– Is there any indication that these posts had any demonstrable impact on the outcome of the election?

    It would be interesting to see these people go on trial. I imagine that a competent defense attorney would have fun with discovery. But, there’s a part of me that suspects that these Russians were indicted, with the expectation that they won’t go on trial. After all, it’s a lot easier to control the narrative, when there’s nobody pushing back against it.

    So, what we’re left with is the impression that the Russians were responsible for all the bullshirt flying around during the election. Bullshirt being, of course, anything that was anti-Hillary, or promoted an opponent of hers. All the pro-Hillary stuff doesn’t count, of course. I guess I’m a Russophile for asking the question, but is this really all that they’ve got?

    1. voteforno6

      Also, I haven’t read the indictment, but is there any allegation that these troll farms were acting in any capacity on behalf of the Russian government?

    2. PKMKII

      The indictment indicates that there was some pro-Hillary posts/activity, but the bulk of it was anti-Hillary/Pro-Trump. Posts were both prior to and after the election. It doesn’t look like the indictment is outright arguing that their activities swayed votes, but just that the activities violated bank/wire fraud laws (including fraud via cryptocurrencies!) and electioneering laws (which does not mean that votes were swayed; handing out flyers too close to a polling site is a violation of electioneering laws).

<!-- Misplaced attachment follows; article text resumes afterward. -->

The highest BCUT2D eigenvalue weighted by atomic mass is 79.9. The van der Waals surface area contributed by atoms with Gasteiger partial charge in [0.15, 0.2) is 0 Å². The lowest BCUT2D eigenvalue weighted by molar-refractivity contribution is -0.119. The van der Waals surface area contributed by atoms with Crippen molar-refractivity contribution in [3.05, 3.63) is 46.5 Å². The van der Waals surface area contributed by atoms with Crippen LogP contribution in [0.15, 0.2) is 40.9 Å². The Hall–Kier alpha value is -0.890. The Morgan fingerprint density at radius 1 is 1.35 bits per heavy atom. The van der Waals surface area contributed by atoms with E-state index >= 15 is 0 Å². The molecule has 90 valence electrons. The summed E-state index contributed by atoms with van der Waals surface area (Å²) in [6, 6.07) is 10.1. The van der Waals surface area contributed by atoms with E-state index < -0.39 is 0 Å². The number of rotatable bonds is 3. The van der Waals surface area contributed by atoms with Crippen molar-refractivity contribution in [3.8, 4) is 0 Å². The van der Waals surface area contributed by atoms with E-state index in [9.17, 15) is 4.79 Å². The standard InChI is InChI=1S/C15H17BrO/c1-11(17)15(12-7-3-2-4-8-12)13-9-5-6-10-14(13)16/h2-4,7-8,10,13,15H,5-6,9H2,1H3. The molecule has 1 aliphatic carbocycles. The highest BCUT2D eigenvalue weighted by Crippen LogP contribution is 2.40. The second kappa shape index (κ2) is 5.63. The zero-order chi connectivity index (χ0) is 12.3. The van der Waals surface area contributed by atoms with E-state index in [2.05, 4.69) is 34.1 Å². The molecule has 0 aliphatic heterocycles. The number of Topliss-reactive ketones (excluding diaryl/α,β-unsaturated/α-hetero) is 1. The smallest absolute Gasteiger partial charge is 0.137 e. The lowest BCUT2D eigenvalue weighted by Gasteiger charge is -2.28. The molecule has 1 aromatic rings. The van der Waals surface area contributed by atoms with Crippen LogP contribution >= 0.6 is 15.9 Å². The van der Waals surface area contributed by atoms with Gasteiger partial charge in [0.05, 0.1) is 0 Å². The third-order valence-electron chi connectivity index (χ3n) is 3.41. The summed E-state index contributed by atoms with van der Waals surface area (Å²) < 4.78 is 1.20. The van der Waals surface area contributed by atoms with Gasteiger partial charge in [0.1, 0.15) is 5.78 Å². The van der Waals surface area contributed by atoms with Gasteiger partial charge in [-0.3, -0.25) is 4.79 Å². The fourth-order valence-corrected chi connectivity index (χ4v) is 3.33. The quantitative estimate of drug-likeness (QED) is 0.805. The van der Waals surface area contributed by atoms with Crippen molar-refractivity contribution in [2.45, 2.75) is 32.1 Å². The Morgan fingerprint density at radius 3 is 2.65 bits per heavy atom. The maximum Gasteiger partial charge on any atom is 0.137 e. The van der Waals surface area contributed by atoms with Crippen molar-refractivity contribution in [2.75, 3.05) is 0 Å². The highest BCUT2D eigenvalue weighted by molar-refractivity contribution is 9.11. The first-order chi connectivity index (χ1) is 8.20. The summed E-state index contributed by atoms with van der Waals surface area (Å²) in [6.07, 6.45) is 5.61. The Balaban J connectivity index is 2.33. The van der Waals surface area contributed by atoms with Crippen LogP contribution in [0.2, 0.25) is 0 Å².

Looks less like the ultimate smoking gun, and more like another move, such as with Manafort, to get the small fry to tell on someone higher up.

      1. voteforno6

        That’s the expectation for how a criminal investigation should take place. But, this is not a normal criminal investigation. The small fry in this case are Russians, and I’m not sure if indicting them has the same impact that it would for, say, a similar group of Americans. How does Mueller flip these Russians? Doesn’t he have to get them into custody first?

        1. Darthbobber

          But since these people will never be extradited or go to trial, and the Mueller team know that, it does allow the existence of indictments to be treated as proving something besides the fact that a Grand Jury will indict a ham sandwich. I noticed today that most media was making much less use of “allegedly” than they usually do.

      2. Elizabeth Burton

        Indeed. The article on this much ado about not much done by the BBC:

        Deputy Attorney General Rod Rosenstein said there was no allegation that any American was “a knowing participant in this illegal activity” nor was it alleged that the meddling altered the election outcome.

        Which, of course, doesn’t prevent the brainwashed from dancing with glee and attacking as a Trump supporter anyone who so much as points out the above. The least offensive response I’ve had today was that these things are incremental so this is likely just the starting point. It no longer matters whether the alleged interference had any effect on the election—all sense of logic on this subject has evaporated even among people I know are intelligent enough they should know better.

    3. edmondo